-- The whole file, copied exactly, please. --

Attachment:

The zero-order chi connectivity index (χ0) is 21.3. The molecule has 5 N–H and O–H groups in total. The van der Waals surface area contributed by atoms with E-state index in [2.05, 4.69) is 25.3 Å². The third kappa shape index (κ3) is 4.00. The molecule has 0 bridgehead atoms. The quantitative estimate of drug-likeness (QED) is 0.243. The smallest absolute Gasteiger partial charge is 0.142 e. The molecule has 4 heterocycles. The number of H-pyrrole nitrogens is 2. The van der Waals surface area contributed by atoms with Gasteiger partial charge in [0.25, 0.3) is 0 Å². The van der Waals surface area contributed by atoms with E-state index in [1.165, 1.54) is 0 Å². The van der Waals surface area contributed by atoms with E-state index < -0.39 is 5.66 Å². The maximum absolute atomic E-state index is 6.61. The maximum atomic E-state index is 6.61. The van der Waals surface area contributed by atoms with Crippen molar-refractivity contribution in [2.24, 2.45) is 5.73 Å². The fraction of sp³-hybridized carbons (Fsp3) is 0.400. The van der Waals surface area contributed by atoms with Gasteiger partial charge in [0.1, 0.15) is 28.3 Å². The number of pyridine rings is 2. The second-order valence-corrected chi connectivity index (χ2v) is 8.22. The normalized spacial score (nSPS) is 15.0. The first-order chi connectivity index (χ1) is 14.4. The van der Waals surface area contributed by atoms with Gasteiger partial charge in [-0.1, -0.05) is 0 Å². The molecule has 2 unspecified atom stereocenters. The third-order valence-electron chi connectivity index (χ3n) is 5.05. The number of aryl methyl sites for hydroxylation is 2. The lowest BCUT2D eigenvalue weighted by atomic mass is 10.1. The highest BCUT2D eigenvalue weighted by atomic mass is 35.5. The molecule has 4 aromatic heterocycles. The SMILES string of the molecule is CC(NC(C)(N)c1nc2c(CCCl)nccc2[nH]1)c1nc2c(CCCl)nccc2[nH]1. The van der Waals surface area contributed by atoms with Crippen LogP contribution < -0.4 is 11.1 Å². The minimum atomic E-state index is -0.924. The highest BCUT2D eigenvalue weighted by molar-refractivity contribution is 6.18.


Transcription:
The zero-order chi connectivity index (χ0) is 21.3. The molecule has 5 N–H and O–H groups in total. The van der Waals surface area contributed by atoms with E-state index in [2.05, 4.69) is 25.3 Å². The third kappa shape index (κ3) is 4.00. The molecule has 0 bridgehead atoms. The quantitative estimate of drug-likeness (QED) is 0.243. The smallest absolute Gasteiger partial charge is 0.142 e. The molecule has 4 heterocycles. The number of H-pyrrole nitrogens is 2. The van der Waals surface area contributed by atoms with Gasteiger partial charge in [0.25, 0.3) is 0 Å². The van der Waals surface area contributed by atoms with E-state index in [1.165, 1.54) is 0 Å². The van der Waals surface area contributed by atoms with E-state index < -0.39 is 5.66 Å². The maximum absolute atomic E-state index is 6.61. The maximum atomic E-state index is 6.61. The van der Waals surface area contributed by atoms with Crippen molar-refractivity contribution in [2.24, 2.45) is 5.73 Å². The fraction of sp³-hybridized carbons (Fsp3) is 0.400. The van der Waals surface area contributed by atoms with Gasteiger partial charge in [0.1, 0.15) is 28.3 Å². The number of pyridine rings is 2. The second-order valence-corrected chi connectivity index (χ2v) is 8.22. The normalized spacial score (nSPS) is 15.0. The first-order chi connectivity index (χ1) is 14.4. The van der Waals surface area contributed by atoms with Gasteiger partial charge in [-0.1, -0.05) is 0 Å². The molecule has 2 unspecified atom stereocenters. The third-order valence-electron chi connectivity index (χ3n) is 5.05. The number of aryl methyl sites for hydroxylation is 2. The lowest BCUT2D eigenvalue weighted by atomic mass is 10.1. The highest BCUT2D eigenvalue weighted by atomic mass is 35.5. The molecule has 4 aromatic heterocycles. The SMILES string of the molecule is CC(NC(C)(N)c1nc2c(CCCl)nccc2[nH]1)c1nc2c(CCCl)nccc2[nH]1. The van der Waals surface area contributed by atoms with Crippen LogP contribution < -0.4 is 11.1 Å². The minimum atomic E-state index is -0.924. The highest BCUT2D eigenvalue weighted by molar-refractivity contribution is 6.18.